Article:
In a recent feature in Vogue magazine, the artist Marina Abramovic talked about how she finds peace in small, deliberate, repetitive activities. She referred to an exercise that she shared with Lady Gaga as a way of de-stressing and centering--she gave her a huge pile of dry lentils and brown rice and had her separate them out and count each piece. Apparently, this was extremely successful for Gaga and she now practices this ritual regularly. It had me thinking about my own ritualed life that revolves around my ceramic work. Working in clay is very deliberate, and requires patience and attention to small repetitive details--wedging, cutting, etching, sanding, glazing. But it is not boring, far from that..it is very satisfying and takes you from a beginning to an end. Hours and hours can go by in the studio and I am still energized by it. This is a very good thing and something I feel very grateful to have as a part of my life at this time. It is centering to have these kind of active but contained tasks..
And I have been especially busy with this coming back from Los Angeles and the Dwell show and New York and the NYNOW show-which always yield some amazing new shops, people and territories.
As well as re-connecting with existing folks who come to deepen what they already carry of my work.
Really thrilled about some of these new shops where new work has just arrived- here's a sampling of what's there now..
Freehand- a wonderful gallery/shop that features exciting contemporary craft in Los Angeles..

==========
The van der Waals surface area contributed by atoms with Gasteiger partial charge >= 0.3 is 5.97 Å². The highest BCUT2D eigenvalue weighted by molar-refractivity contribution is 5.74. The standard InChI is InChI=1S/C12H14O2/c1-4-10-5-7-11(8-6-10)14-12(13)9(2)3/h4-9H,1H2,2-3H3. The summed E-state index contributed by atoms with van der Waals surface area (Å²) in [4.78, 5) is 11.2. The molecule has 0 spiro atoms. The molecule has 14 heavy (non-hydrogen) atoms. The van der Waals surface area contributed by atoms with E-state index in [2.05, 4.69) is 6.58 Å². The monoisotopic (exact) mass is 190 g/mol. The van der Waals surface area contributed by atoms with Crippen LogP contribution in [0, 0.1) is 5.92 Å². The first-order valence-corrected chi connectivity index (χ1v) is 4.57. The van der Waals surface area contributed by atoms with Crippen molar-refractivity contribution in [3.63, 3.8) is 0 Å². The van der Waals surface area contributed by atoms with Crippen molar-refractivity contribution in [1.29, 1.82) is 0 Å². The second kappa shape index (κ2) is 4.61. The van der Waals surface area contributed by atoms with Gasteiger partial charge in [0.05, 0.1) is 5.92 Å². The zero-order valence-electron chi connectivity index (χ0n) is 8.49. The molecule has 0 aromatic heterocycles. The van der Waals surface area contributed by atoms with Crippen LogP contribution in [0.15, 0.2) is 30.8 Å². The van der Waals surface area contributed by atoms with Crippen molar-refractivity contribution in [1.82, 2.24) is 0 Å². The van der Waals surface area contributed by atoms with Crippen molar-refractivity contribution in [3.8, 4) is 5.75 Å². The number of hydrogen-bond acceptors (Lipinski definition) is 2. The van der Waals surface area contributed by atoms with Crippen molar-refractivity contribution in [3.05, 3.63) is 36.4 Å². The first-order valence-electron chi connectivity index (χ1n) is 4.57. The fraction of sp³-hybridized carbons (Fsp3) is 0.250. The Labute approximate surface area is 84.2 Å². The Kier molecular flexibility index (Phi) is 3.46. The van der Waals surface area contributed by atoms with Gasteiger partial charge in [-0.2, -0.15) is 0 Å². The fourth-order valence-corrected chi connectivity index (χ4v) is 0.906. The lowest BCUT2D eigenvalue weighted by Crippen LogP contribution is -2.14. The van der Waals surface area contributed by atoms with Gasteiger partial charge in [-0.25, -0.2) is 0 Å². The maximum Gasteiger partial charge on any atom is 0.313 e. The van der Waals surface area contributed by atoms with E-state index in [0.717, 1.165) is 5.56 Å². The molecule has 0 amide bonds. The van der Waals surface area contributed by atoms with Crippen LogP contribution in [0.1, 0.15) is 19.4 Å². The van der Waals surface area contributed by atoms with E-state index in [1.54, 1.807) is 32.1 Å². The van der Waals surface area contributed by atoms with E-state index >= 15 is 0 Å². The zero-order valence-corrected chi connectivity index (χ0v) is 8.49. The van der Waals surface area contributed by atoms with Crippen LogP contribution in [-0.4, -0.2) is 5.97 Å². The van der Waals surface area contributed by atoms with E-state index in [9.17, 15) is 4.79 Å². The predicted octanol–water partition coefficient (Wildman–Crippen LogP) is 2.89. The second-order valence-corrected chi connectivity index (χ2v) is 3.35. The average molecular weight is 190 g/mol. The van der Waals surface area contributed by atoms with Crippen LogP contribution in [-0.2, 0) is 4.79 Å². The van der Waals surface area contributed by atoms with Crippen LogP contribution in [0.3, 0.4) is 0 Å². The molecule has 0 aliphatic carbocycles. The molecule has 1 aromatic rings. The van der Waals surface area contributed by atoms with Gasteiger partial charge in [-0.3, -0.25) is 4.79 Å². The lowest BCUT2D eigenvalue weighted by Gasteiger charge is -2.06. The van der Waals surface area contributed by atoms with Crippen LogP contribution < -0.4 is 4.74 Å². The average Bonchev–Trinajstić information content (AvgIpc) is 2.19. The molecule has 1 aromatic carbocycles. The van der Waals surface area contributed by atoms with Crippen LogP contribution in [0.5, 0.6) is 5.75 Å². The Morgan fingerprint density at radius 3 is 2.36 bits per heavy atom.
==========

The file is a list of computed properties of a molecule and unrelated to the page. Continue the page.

the New York Botanical Garden Shop-and if you have not visited this treasure in the Bronx--it is well worth a visit..
and also in New York City- a lovely shop in Tribeca-- Cristina Dos Santos who ordered a lovely array of finishes and designs..
more to come in the next post: the explosion of the blue and white line in new shops--
so those of you who have wanted to order ready made pieces from the line as seen in House beautiful in September--
stay tuned...store sources coming soon!
Thursday, August 8, 2013
Classic blue and white pottery. It is a tradition dating back to the 13th century when cobalt, imported from Iran, was used as an underglaze. The stark contrast between the blue and the white was quickly admired and adopted by the chinese in the 17th century and exported to northern europe and influencing the production of classic dutch "delft" ceramics.
Combined with the general interest in Asian craftsmanship and themes, chinoiserie has remained an important and ubiquitous design element in ceramics.
and I love it and love taking classic themes and riffing off them in a rustic and contemporary way..
I have been busy creating a line of "chinoiserie" blue and white tableware that celebrates and honors this timeless tradition.
Available in place settings as well as individual pieces and serving bowls, platters and cake stands.
Made to order and ranging from $40 to $350.
Do get in touch if you are interested in ordering...
I was thrilled that House Beautiful included this new line in their September issue..
such a classic, lovely magazine still dedicated to showcasing design, in print (hooray!) eligible for tearing out, posting and pinning, the old fashioned way..and tweeting if you are lucky enough to have a bird...